What are GLP-1 Agonists?
GLP-1 stands for Glucagon-like peptide-1 receptor. Glucagon-like peptide-1 is naturally secreted from your body after a meal. Since these drugs are agonists, they mimic the actions of GLP-1 secreted naturally from your body. GLP-1 helps with insulin secretion, glucose production and utilization, and arterial blood flow.

How and why are these drugs used?
Most often, these drugs are administered by injection, once per week. They are prescribed for Type 2 diabetes and, more recently, for weight loss.

Why is understanding this drug important in the surgery setting?
Patients that take this class of medications, regardless of the reason, may require additional assessment and a more hands-on approach to the preoperative fasting period. This is because the action of GLP-1 Agonists increases the time that food remains in the stomach, sometimes for days, increasing the risk of aspiration with anesthesia.

How can you determine if a patient is taking a GLP-1 Agonist drug?
The best and most reliable way to determine if a patient is taking a GLP-1 Agonist drug is for the patient to self-report. We have learned from our clients that patients don’t always consider these drugs as a “prescription” and may forget to report it with their list of prescription meds. Also, if they are taking it for weight loss, they may not associate that with a medical condition that needs to be reported. After hearing this feedback from our clients, we have added a new category to our Medication section in Medical Passport asking specifically about drugs for weight-loss. We also have the ability to create a Clinical Significance warning if a patient reports taking GLP-1 Agonists, drugs for weight loss, and a slew of other things, to help give you a heads-up in advance of the day of surgery.

If you are using Medical Passport to complete pre-admission assessments online and you would like to make sure you have these options activated, reach out to your Customer Success Manager. If you are not using Medical Passport to perform your pre-admission assessments, you should evaluate the method you are using and consider whether or not the questions will prompt the patient to self-report and how you are going to filter the assessments so you don’t end up with last-minute cancellations, or worse, an adverse patient outcome.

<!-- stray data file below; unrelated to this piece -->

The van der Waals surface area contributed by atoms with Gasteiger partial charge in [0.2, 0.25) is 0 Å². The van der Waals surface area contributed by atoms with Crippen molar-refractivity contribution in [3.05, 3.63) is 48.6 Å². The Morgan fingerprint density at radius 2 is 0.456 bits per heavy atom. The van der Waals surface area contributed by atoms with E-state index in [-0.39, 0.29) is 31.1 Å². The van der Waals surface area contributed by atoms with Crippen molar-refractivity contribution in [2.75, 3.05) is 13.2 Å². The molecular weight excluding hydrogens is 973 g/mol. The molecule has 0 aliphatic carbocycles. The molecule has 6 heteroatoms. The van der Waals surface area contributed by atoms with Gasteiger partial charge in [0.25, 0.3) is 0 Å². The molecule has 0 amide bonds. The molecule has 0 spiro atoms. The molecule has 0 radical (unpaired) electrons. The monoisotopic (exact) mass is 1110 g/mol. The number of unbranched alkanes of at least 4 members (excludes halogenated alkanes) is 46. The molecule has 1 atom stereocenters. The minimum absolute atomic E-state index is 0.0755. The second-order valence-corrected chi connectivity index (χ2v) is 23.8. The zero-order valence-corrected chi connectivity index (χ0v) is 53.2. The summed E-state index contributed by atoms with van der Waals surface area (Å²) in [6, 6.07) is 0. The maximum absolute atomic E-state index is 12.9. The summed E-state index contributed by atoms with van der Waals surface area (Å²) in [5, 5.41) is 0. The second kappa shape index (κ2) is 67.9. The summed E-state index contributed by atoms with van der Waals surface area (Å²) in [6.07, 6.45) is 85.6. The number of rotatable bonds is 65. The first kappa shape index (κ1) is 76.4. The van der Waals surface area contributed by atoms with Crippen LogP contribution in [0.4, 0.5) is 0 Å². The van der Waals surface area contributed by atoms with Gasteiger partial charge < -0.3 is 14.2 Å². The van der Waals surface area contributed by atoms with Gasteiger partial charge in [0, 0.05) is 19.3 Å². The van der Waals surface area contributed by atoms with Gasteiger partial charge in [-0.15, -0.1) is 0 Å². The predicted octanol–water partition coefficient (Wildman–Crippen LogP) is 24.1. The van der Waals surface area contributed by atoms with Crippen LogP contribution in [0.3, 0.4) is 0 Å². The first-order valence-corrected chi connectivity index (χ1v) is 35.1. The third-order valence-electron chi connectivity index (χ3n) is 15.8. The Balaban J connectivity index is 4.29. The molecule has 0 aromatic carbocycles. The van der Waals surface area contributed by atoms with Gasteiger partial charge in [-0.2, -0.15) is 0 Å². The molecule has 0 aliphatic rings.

What are some efficient ways to communicate when a patient should stop the drug prior to surgery?
The next line of defense in preventing patient harm is education. Patients do not always absorb everything that is being said to them at the doctor’s office, especially if it is something serious, like surgery. As a result, it is extremely important to reinforce critical information in the period leading up to surgery. There are numerous ways that our clients work to get the necessary information into the hands of their patients. Mailing packets and making phone calls will work sometimes but with the mail, you have to hope it gets to them in time and that the patient reads it. With phone calls, you have to try and reach the patients when they are probably at work. Using texting and email to communicate is going to give you more tools and opportunities to reach the patient in a way that is more convenient for them and for you. A blanket approach of sending text and email messages regarding GLP-1 Agonist protocols is going to give you the confidence that you have done everything you can to inform patients before surgery.

With our patient communication solution, Engage, it is easy to update messages to patients if your protocols change. If you want to send a message 10 days before surgery to ask patients who are on weekly GLP-1 Agonists to hold for 1 week, you can do that. If you have one physician that would rather have the patients contact them directly, we can use Engage criteria to easily set that up for you.

Links and research for this webinar:
American Society of Anesthesiologists Consensus-Based Guidance on Preoperative Management of Patients (Adults and Children) on Glucagon-Like Peptide-1 (GLP-1) Receptor Agonists | Press Release – 6/29/2023:








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One Mnet Health solutions
To learn more about our pre-admission solution, please visit our Medical Passport webpage.
To learn more about our patient communication and engagement solution, please visit our Engage webpage.